Every year on October 15, the world commemorates Global Handwashing Day – a day set aside to raise awareness, recognizing the importance of handwashing with soap as an effective disease prevention method. Diarrhoeal disease, often contracted through contaminated water sources and poor hygiene practices, is the second leading cause of death for children under five globally. Yet this disease is almost entirely preventable and treatable; in fact, current rates of diarrhoeal disease could be cut in half through proper handwashing alone.
In Botswana, The
The initiative is centered around the use of a toolkit comprising twelve lessons focused on basic WASH education, planning, and monitoring of water-use and performance. The toolkit and its implementation are managed by students who voluntarily serve as leaders on the School WASH Management Team, with support from teachers and school administration.
Student ownership of this project is key to the long-term adoption of the hygiene behaviors it promotes. The WASH Management Teams monitor WASH conditions at schools, spread WASH knowledge among their peers, and serve as role models by demonstrating proper WASH practices. Through this structure, students are empowered to take responsibility for WASH in their school and encourage uptake of personal hygiene improvements.
For example, the toolkit teaches students how to construct tippy taps – simple and cost-effective handwashing stations. These structures can be made within minutes anywhere on school premises, providing instant access to handwashing facilities across campus. The benefits of students’ improved WASH knowledge ripples through the community. Students can construct tippy taps in their homes and spread improved handwashing behavior to their communities and families.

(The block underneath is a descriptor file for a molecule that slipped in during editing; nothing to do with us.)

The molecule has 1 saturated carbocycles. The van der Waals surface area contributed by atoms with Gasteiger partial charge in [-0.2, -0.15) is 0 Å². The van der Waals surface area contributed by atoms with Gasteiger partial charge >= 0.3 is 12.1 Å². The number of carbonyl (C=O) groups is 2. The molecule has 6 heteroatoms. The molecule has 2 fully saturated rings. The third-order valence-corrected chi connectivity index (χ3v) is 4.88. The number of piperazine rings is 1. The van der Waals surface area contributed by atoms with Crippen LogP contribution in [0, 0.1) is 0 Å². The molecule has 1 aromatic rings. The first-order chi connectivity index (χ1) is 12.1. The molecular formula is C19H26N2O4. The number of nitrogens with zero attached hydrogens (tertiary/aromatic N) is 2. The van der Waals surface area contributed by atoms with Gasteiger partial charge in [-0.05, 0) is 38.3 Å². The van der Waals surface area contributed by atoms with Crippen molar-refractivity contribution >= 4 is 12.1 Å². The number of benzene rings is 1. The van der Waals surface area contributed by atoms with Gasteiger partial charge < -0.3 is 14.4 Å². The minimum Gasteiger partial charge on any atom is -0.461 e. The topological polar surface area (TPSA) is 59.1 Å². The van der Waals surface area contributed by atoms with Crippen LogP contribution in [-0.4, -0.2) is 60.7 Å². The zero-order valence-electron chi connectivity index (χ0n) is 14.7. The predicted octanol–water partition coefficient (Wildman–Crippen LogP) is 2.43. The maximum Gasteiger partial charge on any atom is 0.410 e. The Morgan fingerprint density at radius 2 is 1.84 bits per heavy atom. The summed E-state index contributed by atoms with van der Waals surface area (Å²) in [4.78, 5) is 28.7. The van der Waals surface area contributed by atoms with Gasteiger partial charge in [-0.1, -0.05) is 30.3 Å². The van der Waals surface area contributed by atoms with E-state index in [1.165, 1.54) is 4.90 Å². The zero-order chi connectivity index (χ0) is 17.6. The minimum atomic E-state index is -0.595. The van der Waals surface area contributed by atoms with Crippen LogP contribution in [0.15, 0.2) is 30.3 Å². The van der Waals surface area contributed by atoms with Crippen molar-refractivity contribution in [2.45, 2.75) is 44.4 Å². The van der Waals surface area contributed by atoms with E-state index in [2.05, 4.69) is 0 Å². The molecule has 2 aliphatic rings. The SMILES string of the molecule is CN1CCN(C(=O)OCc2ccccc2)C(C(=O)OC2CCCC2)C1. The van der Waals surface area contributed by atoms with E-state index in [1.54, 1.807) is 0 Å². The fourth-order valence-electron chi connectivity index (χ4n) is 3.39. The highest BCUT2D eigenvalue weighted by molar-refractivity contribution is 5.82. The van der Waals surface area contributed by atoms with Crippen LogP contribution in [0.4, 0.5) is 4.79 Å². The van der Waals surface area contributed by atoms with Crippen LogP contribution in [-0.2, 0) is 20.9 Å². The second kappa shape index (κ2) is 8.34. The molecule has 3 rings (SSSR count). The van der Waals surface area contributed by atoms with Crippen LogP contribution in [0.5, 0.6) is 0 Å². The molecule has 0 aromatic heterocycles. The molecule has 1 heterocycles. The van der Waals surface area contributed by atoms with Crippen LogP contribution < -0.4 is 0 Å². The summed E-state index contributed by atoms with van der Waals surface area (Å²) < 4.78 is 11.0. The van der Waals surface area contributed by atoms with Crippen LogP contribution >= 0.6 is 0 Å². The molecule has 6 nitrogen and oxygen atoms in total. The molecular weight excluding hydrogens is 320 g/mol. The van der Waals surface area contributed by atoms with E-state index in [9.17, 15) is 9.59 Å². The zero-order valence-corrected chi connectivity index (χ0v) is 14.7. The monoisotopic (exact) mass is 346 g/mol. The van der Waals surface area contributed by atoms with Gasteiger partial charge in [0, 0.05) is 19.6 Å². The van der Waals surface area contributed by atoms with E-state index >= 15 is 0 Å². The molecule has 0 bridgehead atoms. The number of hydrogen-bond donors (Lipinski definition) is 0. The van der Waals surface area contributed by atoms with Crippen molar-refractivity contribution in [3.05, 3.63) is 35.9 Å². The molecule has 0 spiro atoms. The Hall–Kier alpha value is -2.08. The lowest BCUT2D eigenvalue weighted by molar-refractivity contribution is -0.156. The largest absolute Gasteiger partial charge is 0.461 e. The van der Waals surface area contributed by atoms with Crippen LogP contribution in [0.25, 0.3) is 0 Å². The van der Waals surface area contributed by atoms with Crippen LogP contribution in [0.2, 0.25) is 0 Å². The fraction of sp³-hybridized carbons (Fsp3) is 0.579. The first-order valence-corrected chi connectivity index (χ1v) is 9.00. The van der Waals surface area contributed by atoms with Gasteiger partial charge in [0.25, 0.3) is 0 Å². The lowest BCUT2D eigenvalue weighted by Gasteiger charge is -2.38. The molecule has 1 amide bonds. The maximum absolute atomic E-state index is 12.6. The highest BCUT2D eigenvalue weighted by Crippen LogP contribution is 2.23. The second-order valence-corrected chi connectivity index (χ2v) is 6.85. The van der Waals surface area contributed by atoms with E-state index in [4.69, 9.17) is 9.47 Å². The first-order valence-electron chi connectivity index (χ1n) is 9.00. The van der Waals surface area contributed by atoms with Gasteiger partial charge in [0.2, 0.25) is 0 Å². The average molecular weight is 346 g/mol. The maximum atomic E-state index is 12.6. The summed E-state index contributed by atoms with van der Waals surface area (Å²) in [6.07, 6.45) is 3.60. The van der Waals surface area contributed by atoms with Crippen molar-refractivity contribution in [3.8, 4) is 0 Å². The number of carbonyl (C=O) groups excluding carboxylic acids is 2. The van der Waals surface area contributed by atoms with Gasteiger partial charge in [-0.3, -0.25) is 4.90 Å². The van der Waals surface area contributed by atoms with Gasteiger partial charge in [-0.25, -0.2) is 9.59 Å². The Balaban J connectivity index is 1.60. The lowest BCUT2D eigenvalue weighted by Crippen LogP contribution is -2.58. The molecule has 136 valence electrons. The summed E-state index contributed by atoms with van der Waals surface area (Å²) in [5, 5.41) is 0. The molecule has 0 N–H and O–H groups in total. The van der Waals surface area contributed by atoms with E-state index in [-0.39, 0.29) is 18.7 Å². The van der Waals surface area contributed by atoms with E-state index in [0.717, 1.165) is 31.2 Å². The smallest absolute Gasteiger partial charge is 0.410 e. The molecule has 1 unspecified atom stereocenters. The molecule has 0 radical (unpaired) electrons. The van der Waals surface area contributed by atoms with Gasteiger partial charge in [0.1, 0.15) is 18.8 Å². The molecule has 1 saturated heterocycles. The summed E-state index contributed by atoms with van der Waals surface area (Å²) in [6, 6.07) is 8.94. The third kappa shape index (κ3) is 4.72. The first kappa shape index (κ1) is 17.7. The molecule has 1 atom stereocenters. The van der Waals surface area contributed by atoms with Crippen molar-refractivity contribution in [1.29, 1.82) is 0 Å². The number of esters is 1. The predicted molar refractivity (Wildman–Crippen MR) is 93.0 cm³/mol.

These conditions were, in part, due to limited awareness about the importance of WASH among students across Botswana. Less than 1% of students in participating schools could pass the basic WASH knowledge test before this project began. By the time all toolkits are implemented in schools it is anticipated that every student will be able to pass the test.
Global Handwashing Day serves as a reminder to all that proper WASH is key to global health and development. When students have safe, clean learning environments, can use the toilet with dignity, and are empowered to take care of their school and community, their potential is endless. Through RAIN, students across the country are gaining important leadership skills, confidence, and healthy habits to become the future leaders of Botswana.
THEY CALL ME WASH
By: Oreneile Enerst
I was born in a place
I told my mother RAIN
To this day,
My name is Water
More on Journey
- Making Zero Waste a Reality: How Tanzania is breaking barriers with impactful initiatives
- Volunteers collect 8,000 bags of waste in Soweto in lead up to Global Citizen: Mandela 100 Festival
Coca-ColaFoundation helps expand access to safe water for 800,000 Nairobi residents
Health ministries leverage
Coca-Cola’s distribution and marketing expertise
- “A World Without Waste Is Possible”